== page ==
You, Me and the Apocalypse

October 5, 2017

 

The world I found myself in post university daze; threatened by financial collapse and global terror, was one of silent and profound anxiety. An anxiety that is intensifying day by day, with the advent of near apocalyptic developments in our climate. Unlike cyber warfare and financial crises, climate change has a momentum which makes it close to inevitable and threatens the conditio sine qua non of our survival. If the drivers of change are largely unabated, the world of 2050 is very likely to be one faced with serious risks on a planetary scale.

 

Climate change threatens irreversible and dangerous impacts and the international effort to stem it is headed for failure. Global trends in the economy, emissions and population growth make it extremely unlikely that the planet will remain below the threshold set out in the Paris climate agreement. To date, the world has warmed by just under 1’C due to greenhouse gas emissions caused by humans and at present, we are ill prepared to face risks from a changing climate. Previously, scientists had thought the most dangerous effects of climate change would begin after 2’C of warming, but concern is growing that this figure is too high. 2’C locks us into a major sea level rise over the next few centuries and new research shows there is only a 5% chance the Earth will avoid warming by at least that amount come the end of the century.

 

A wide range of environment-related risks, notably extreme weather events and failure of climate change mitigation, as well as water crises, have emerged as a consistently central feature of the GRPS risk landscape. These risks are interconnected with growing political, social and economic developments, including conflict and migration.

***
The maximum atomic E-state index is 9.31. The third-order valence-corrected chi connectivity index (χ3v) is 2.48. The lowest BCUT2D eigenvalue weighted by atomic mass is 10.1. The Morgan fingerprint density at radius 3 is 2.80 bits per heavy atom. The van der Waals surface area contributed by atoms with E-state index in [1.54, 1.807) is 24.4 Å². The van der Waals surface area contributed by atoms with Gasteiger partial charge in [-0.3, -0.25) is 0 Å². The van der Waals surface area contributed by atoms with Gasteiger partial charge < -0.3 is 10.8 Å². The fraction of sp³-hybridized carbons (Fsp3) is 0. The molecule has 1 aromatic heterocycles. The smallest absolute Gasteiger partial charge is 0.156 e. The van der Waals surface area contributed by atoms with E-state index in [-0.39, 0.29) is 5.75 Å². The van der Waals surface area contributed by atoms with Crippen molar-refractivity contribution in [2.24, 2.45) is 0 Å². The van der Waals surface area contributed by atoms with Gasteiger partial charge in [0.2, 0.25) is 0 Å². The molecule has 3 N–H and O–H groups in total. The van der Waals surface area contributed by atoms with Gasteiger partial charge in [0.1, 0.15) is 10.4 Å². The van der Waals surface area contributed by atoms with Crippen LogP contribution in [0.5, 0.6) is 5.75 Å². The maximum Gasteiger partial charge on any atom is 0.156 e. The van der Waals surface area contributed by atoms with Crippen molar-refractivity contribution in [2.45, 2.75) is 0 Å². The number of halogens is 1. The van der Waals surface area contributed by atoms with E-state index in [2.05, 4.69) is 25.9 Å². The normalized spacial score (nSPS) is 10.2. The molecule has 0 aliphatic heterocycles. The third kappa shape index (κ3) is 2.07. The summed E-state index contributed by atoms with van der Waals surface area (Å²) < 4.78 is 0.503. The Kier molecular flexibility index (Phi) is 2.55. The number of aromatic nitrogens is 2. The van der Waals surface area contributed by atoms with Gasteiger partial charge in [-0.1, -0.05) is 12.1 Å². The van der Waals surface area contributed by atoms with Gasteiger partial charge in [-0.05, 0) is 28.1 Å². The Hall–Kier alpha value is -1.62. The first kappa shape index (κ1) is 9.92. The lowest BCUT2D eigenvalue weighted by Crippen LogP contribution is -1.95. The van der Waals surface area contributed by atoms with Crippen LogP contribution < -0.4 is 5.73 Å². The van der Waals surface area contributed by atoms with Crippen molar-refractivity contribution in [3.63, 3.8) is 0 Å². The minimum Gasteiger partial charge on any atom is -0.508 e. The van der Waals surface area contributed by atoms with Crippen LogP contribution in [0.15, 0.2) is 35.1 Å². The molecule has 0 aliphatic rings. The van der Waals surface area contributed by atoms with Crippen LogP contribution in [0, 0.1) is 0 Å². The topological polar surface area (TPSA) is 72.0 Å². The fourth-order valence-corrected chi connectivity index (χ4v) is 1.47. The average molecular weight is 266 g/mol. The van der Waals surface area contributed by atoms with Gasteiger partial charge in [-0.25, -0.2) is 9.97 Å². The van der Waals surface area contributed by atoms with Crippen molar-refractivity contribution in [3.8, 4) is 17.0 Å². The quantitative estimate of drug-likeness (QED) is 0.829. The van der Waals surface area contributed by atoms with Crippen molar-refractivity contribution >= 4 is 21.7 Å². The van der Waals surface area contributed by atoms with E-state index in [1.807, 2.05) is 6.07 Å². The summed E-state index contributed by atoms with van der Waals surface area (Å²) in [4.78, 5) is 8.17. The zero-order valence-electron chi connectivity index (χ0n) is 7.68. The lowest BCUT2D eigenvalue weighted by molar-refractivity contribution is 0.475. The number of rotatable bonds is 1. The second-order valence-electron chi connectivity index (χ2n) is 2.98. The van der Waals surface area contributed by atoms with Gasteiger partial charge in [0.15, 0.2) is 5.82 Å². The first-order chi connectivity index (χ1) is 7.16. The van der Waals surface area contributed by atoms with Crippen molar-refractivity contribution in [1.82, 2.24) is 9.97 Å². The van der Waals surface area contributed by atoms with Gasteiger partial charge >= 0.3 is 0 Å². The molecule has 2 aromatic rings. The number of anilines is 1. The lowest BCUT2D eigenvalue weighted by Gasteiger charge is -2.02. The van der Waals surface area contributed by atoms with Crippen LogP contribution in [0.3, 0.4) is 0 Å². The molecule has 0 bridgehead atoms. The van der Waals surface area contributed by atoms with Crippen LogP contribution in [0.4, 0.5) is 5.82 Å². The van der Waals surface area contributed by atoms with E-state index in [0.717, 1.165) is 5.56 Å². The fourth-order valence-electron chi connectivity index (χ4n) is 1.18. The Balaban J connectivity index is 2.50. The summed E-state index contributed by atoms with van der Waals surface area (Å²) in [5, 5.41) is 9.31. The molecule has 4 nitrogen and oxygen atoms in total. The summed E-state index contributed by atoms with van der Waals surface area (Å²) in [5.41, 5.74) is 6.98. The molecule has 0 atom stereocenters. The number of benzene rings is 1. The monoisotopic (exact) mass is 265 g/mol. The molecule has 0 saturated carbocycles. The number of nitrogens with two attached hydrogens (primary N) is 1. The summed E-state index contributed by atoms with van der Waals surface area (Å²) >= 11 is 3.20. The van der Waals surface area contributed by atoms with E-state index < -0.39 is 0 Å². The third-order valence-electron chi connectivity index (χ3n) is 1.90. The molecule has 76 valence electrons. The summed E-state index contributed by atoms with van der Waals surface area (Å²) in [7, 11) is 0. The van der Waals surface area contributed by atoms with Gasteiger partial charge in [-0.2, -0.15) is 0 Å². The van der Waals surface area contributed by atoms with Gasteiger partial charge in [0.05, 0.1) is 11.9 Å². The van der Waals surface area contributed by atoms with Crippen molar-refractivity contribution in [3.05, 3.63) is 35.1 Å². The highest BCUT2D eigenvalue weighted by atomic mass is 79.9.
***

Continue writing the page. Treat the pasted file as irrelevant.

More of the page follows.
With regards to mitigation, the reality of the situation is that any progress made by today’s actions on emissions will not be felt for decades to come. This is why the bulk of the focus of the blog will be about cities and communities adapting to pacify climate related risks. It is hard to say where in the range of possibilities the climate will have reached in 2050, or if 2050 should even take centre stage. While the state that the climate will have got to by then is not known, it also won’t be easily altered to any radical extent, which is why an investment in adaptation is going to prove to be especially critical for all of us.

 

The blog will also explore the impact climate change will have on society and culture. Aside from instilling a new sense of purpose and urgency as to how we process what’s happening around us and prepare for what’s ahead, we will address the impact a changing environment is going to have on human behaviour. What the climate does will invariably influence what people do and before we can take collective action, we need to reach a collective understanding of the nature and urgency of the threat we face. Currently, the tone of the issue rests at two extremes and those having the conversation fall into two categories – ‘the complacent’ and ‘the terrified’.

 

Understanding climate change is a complex exercise. Like most people, I was guilty of underestimating and thereby disregarding it as a super colossal but precise problem, with a clear human solution. I judged the issue on the basis of my finite understanding of it. I understood the premise but manufacturing a credible response is far more sophisticated, more intricate, more complicated, more endlessly multi-dimensional a task than I had understood it to be. The idea that the changing climate, by virtue of being a specific problem, had a straightforward solution, is not an accurate representation of the issue and is emblematic of the inertia in the system.